The word ‘mania’ in the chapter title suggests a loss of touch with rationality, something close to mass hysteria. Economic history is replete with canal manias, railroad manias, joint stock company manias, real estate manias, and stock price manias. Economic theory is based on the assumption that men are rational. Since the rationality assumption that underlies economic theory does not appear to be consistent with these different manias, the two views must be reconciled.
What then is the key assumption that is causing contemporary financial markets to disregard the obvious, and look like a mania?
Answer: Central bank monetary policy!
Let’s examine three aspects of that:
1. Ultra-low, zero, or negative short term interest rates.
With one exception, negative interest rates have never taken place in history before 2009. The first negative interest rates were in 2009 in Sweden and then 2012 in Denmark. The exception was the Swiss government’s brief move to counter currency appreciation in 1970.
On Saturday August 13th, the Financial Times (on line subscription required) reported that there are currently $13.4 Trillion of negative interest rate bonds and notes worldwide.
Today’s global central bank interest rate policy is so (off the wall) extreme, it is difficult to comprehend the mentality of doing more of what clearly does not and has not worked at all for the economy or most people.
Analogy: This policy is like going to a restaurant where they charge you for dinner, but do not give you any food or drinks you ordered. What would happen? The restaurant would stop getting customers, and then lose money. Similarly, zero or negative interest rates are the reason why European banks are in deep declines.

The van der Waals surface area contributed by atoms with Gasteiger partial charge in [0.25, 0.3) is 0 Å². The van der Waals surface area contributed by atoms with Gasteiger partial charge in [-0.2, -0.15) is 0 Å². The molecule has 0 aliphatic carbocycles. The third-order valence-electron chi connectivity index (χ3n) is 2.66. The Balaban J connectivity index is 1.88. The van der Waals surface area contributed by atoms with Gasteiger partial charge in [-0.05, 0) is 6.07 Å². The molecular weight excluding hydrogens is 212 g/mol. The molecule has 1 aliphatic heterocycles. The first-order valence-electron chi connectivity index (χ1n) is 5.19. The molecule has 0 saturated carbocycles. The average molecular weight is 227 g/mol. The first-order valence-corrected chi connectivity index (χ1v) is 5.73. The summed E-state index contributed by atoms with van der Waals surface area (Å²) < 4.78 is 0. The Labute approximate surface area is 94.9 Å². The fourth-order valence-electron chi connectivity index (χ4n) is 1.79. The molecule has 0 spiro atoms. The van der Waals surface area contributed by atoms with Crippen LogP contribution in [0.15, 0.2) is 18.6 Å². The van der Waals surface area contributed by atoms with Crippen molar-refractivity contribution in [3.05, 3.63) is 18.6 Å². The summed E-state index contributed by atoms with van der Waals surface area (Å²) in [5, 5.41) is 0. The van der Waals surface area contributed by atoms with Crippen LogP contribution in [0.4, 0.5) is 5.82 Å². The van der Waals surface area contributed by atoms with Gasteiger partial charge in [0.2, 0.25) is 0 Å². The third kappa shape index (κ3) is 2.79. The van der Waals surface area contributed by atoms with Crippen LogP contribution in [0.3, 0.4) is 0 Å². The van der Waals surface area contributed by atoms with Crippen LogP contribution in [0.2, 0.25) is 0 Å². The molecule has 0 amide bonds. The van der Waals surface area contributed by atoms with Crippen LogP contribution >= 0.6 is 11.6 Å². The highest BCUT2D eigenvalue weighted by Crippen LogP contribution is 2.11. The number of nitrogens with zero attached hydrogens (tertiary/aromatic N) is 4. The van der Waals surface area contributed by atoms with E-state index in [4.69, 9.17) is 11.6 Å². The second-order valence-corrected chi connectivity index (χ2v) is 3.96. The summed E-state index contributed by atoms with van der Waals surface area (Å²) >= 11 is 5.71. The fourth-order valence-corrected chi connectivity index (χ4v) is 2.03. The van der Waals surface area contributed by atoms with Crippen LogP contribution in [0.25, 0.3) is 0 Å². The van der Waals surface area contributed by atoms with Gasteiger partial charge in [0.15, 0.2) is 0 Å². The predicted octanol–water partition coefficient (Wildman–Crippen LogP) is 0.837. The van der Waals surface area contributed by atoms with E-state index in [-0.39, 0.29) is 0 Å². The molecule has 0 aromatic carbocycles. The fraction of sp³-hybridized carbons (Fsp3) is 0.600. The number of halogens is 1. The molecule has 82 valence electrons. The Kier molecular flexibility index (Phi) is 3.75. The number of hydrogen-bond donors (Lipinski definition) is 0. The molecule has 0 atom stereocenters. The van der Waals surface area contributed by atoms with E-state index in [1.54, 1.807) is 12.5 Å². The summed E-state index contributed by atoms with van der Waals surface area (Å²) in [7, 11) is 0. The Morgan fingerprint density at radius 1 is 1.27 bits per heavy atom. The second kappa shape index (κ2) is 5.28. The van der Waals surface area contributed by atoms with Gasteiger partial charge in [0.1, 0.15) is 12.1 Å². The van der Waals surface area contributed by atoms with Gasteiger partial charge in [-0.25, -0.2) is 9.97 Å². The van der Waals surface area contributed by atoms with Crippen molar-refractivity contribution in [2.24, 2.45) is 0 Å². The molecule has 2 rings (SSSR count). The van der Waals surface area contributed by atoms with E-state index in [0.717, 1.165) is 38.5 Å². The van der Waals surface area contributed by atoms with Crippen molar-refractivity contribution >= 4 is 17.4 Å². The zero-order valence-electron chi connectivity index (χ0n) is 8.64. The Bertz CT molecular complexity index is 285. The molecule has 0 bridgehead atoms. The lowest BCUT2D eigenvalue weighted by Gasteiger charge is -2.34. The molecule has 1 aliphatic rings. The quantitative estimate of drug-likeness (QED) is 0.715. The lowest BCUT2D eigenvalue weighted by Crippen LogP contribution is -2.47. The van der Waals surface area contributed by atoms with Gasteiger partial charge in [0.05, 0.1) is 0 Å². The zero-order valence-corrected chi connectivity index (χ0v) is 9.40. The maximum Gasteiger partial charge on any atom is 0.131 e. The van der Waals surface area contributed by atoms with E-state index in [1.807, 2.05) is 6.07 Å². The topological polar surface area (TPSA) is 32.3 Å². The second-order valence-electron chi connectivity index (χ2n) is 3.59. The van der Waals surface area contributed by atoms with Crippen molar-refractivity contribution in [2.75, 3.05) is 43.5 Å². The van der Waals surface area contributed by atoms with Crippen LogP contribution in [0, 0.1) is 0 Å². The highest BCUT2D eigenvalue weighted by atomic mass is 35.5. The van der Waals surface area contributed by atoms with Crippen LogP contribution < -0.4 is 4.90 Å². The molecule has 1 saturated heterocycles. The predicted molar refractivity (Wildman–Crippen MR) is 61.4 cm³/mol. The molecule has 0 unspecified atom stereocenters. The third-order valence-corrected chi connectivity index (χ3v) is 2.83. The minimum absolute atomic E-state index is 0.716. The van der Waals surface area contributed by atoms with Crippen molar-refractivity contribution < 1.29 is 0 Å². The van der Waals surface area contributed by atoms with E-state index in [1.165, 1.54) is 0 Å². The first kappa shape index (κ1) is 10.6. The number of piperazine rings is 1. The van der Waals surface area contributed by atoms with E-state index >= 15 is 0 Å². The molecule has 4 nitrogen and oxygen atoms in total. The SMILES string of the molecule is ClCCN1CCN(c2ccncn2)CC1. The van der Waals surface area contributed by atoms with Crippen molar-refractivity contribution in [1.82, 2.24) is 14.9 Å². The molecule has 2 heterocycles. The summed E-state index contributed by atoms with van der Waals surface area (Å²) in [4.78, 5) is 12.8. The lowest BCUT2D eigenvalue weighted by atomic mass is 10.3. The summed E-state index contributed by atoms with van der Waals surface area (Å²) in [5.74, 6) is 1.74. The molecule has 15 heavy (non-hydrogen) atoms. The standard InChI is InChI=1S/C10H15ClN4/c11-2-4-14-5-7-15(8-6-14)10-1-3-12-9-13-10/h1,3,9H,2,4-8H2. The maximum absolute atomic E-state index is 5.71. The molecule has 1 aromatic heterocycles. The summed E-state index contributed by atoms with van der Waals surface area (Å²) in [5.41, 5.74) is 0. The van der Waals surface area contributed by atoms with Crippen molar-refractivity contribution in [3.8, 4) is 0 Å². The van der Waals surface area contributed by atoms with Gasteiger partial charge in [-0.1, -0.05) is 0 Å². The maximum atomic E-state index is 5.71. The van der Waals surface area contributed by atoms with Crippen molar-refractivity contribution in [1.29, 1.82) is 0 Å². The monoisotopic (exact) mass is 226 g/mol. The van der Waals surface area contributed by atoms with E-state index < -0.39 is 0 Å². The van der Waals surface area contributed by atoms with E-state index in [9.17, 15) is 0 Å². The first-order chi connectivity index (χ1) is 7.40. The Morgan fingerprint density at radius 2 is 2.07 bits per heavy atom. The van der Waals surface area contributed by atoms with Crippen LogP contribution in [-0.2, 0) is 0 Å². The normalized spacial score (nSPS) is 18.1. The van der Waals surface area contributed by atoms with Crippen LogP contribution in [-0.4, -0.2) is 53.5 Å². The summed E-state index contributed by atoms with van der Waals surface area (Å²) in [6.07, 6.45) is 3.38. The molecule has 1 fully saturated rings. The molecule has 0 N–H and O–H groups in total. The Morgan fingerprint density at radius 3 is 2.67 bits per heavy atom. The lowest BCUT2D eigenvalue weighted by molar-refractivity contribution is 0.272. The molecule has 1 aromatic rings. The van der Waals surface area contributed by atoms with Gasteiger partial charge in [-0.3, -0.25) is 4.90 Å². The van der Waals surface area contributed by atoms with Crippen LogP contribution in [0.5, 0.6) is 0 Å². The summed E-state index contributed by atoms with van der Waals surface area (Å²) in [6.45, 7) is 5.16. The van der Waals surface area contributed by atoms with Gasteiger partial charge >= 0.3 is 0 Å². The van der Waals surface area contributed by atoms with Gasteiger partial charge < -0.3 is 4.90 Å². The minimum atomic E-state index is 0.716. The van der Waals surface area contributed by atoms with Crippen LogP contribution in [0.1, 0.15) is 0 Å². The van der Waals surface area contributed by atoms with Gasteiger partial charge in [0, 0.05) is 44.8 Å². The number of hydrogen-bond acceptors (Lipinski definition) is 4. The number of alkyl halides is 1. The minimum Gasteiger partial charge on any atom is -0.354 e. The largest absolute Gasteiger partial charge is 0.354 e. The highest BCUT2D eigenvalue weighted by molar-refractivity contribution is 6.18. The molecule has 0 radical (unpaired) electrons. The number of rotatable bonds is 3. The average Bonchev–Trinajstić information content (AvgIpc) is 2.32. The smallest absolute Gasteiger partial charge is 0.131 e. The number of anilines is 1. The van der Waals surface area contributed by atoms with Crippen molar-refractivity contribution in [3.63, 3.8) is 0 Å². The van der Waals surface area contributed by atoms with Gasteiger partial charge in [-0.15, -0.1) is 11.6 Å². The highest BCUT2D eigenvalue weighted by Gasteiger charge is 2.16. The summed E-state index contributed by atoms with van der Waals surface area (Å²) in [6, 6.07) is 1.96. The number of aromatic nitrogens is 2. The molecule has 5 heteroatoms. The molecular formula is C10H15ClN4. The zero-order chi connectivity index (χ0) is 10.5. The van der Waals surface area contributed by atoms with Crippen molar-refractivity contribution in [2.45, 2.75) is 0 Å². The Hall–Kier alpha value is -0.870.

Mark Carney head of BoE was reported to say in a Financial Times (August 13- 14, 2016) editorial by Eric Lonergan: "Interest rates are a spent force" and that "I'm not a fan of negative rates." That’s after the BoE cut UK interest rates to 25bps- an all-time low!
2. Is QE or printing money (via “book entry”) to buy government, mortgage or corporate debt, and then putting that money in the financial system helping a nation’s economy?
Clearly not! But it does boost equity and bond prices. That is part of what is driving the financial markets mania. Participants (buyers) believe that the Fed (or ECB or BoJ or BoE, etc.) will do what is necessary to keep markets up. This investor belief is now deeply ingrained and is a significant cause of the mania.
3. Central banks are buying stocks, as Japan has happily admitted to buying enormous quantities of exchange-traded funds (ETFs). The BoJ is already a top-five owner of 81 companies in Japan’s Nikkei 225 Stock Average. The Japan Central Bank is on course to become the No. 1 shareholder in 55 of those firms by the end of next year, according to estimates compiled by Bloomberg from the BoJ’s ETF holdings.
BoJ Governor Haruhiko Kuroda almost doubled his annual ETF buying target last month, adding to an unprecedented campaign to revitalize Japan’s stagnant economy. [The Curmudgeon has repeatedly described BoJ’s stock buying as “ultra QE on steroids.”]
The key question to ask is this:
Are the Fed, the ECB, and BoE also buying stocks, but clandestinely?
-->The circumstantial evidence says 99% YES!
Curmudgeon Note: We have previously provided anecdotal evidence that the Fed or Plunge Protection Team (PPT) has bought index ETFs and stock index futures to stem any serious decline in stock prices. Victor now asserts that the Fed buys US stocks (via index futures and/or ETFs) after release of economic bad news to make things look good, even if they are really not.
Sidebar: The Trouble With Central Banks by James Dorn (IBD August 15, 2016):
[This editorial excerpt strongly supports Victor’s points 1. and 2. above]
The reality is policies aimed at lowering long run interest rates by large-scale purchases of government and corporate bonds pose significant risks and have done little to increase real GDP growth or private investment. The desired wealth effect is, in fact, a pseudo wealth effect that will disappear when rates rise.
With yields on longer-term bonds reaching record lows, there is increasing pressure on pension funds and insurance companies to take on more risk in the reach for yield so that promised future benefits can be met.